Preparatory work

Earthworks - All onsite contractors must perform an underground services check and abide by appropriate Dial before You Dig information. 

Any damage to utility infrastructure will be the responsibility of the developer.


Machinery

Construction vehicles and equipment must be washed down and free of seed and soil before entering the site to prevent the spread of weeds, seeds and pathogens.


Environmental protection

Any works performed must be in accordance with the site management plan in regard to the protection from sediment movement off the site into waterways and storm water systems. Remnant vegetation is to remain and should be protected prior to work commencing and Council’s Environment and Natural Resources Unit advised of the protection plan.


Site litter retention and sediment control

The site management plan must include a site litter retention plan and a sediment control plan, for example: fencing downwind of the predominant wind direction, regular site clean ups, rubbish removal and disposal and sediment traps as required.

Methods available for controlling the movement of sediment on the site include:

  • Hay bale sediment fences
    The hay bales should follow the contours of the land as much as possible and be embedded into the ground, butted together as tightly as possible and secured.

  • Geotextile sediment fences
    The geotextile fabric should be secured with the bottom of the fabric buried to make it secure, and to ensure that water is not able to pass underneath the fabric untreated.

  • Grass filter strips
    Grass filters can be used on the footpath adjacent to and flush with the top of the kerb. The filter strip consists of a single roll of turf laid along the kerb with a 1.5 metre long strip laid perpendicular to the kerb every 10 metres.

The site must be progressively stabilised and rehabilitated as the project progresses to minimise the area of unstable ground. The maintenance of sediment control devices must continue until the site has been adequately stabilised and the risk of erosion is minimised.


Fill material

Wherever possible, material should be obtained from site. Should imported soil be required, written certification including source, site history and laboratory analysis confirming the soil complies with the EPA’s ‘Fill Material’ categorisation must be provided to the Council Representative. Imported fill will require a visual inspection and approval by the Council Representative prior to unloading on site. Fill shall be free of any deleterious material, including weed material or seed, vegetation, debris, building waste, asbestos and rock.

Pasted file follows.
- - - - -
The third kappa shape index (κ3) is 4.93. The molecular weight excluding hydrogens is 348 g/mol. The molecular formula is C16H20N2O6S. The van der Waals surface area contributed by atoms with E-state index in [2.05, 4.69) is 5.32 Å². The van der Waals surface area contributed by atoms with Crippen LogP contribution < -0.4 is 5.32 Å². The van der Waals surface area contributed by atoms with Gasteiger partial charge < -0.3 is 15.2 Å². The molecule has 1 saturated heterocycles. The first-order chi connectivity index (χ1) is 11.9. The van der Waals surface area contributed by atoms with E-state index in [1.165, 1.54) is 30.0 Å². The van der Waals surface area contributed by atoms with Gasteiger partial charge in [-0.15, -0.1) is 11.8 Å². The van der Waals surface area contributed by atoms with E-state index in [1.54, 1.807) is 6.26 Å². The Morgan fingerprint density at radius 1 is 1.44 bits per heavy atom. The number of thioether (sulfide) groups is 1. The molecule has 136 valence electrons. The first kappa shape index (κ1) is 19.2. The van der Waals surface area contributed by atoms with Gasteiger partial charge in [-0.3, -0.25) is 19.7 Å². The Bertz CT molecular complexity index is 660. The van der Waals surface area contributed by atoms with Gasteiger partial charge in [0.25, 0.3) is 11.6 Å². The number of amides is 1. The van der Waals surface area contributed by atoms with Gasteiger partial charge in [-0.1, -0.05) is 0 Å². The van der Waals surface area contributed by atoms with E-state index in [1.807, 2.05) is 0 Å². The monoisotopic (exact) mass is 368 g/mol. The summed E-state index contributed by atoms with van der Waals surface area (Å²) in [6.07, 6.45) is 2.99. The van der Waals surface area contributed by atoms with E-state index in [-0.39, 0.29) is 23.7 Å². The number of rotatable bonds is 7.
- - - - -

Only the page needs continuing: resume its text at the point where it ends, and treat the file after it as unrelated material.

All rubbish must be removed from the site at the contractor’s/developer’s expense.

Structural fill shall be spread and compacted in accordance with the requirements of the current applicable Australian Standards.


Backfilling

Unless otherwise noted on drawings, backfilling and compacting for irrigation trenches and minor excavations may be site-won materials, provided such filling is sound material free of perishable material or any material that will not form stable fill and is to the satisfaction of Council. All vegetation, topsoil, debris, building waste, rock and rock floaters shall not, under any circumstances, be used as fill and all such materials shall be separated out from any site-won material considered suitable for filling.


Topsoil

Where possible, site topsoil should be used for garden beds and lawns. In acquiring site soil, the top 100 millimetre layer shall be stripped of vegetation and stockpiled on the site. Soil for use in garden bed and lawn areas may then be obtained from the stockpile soil provided the soil meets the requirements as stated below.


Existing soil

  • Free from perennial weeds and their roots, bulbs or rhizomes.

  • Free from building rubble, including bricks, concrete, plaster, timber, oil or any other matter deleterious to plant growth.

  • Free from rocks or stones greater than 5 millimetre diameter, but in any case, to have less than 5% stone by dry weight.

  • Texture to be light to medium friable.


Imported soil